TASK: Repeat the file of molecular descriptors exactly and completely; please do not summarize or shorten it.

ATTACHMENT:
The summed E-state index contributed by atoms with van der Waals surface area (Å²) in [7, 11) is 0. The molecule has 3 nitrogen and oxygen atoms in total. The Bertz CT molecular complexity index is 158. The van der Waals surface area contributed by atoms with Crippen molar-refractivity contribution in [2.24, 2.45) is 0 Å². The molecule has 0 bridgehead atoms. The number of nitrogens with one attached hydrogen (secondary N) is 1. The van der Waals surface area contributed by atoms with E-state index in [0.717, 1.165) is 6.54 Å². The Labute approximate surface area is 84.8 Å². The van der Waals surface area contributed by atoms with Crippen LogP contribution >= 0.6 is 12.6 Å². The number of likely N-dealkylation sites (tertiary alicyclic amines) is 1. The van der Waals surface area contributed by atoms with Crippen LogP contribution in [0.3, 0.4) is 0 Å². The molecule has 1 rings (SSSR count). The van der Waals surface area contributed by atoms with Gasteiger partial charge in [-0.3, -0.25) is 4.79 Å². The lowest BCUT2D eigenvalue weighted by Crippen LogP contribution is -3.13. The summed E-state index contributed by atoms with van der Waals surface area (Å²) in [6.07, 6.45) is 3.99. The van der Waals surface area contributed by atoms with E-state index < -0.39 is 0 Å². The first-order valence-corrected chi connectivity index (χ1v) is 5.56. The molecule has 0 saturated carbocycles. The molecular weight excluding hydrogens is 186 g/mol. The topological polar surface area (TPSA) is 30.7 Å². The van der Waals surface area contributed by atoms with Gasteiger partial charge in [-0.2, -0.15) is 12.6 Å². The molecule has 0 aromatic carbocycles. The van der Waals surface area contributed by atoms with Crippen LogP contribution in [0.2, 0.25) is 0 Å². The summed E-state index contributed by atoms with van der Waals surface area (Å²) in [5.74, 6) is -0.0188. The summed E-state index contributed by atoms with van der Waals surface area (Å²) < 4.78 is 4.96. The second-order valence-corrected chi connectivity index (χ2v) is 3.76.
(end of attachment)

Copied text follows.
The summed E-state index contributed by atoms with van der Waals surface area (Å²) in [7, 11) is 0. The molecule has 3 nitrogen and oxygen atoms in total. The Bertz CT molecular complexity index is 158. The van der Waals surface area contributed by atoms with Crippen molar-refractivity contribution in [2.24, 2.45) is 0 Å². The molecule has 0 bridgehead atoms. The number of nitrogens with one attached hydrogen (secondary N) is 1. The van der Waals surface area contributed by atoms with E-state index in [0.717, 1.165) is 6.54 Å². The Labute approximate surface area is 84.8 Å². The van der Waals surface area contributed by atoms with Crippen LogP contribution >= 0.6 is 12.6 Å². The number of likely N-dealkylation sites (tertiary alicyclic amines) is 1. The van der Waals surface area contributed by atoms with Crippen LogP contribution in [0.3, 0.4) is 0 Å². The molecule has 1 rings (SSSR count). The van der Waals surface area contributed by atoms with Gasteiger partial charge in [-0.3, -0.25) is 4.79 Å². The lowest BCUT2D eigenvalue weighted by Crippen LogP contribution is -3.13. The summed E-state index contributed by atoms with van der Waals surface area (Å²) in [6.07, 6.45) is 3.99. The van der Waals surface area contributed by atoms with E-state index < -0.39 is 0 Å². The first-order valence-corrected chi connectivity index (χ1v) is 5.56. The molecule has 0 saturated carbocycles. The molecular weight excluding hydrogens is 186 g/mol. The topological polar surface area (TPSA) is 30.7 Å². The van der Waals surface area contributed by atoms with Gasteiger partial charge in [-0.2, -0.15) is 12.6 Å². The molecule has 0 aromatic carbocycles. The van der Waals surface area contributed by atoms with Crippen LogP contribution in [0.2, 0.25) is 0 Å². The summed E-state index contributed by atoms with van der Waals surface area (Å²) in [5.74, 6) is -0.0188. The summed E-state index contributed by atoms with van der Waals surface area (Å²) < 4.78 is 4.96. The second-order valence-corrected chi connectivity index (χ2v) is 3.76.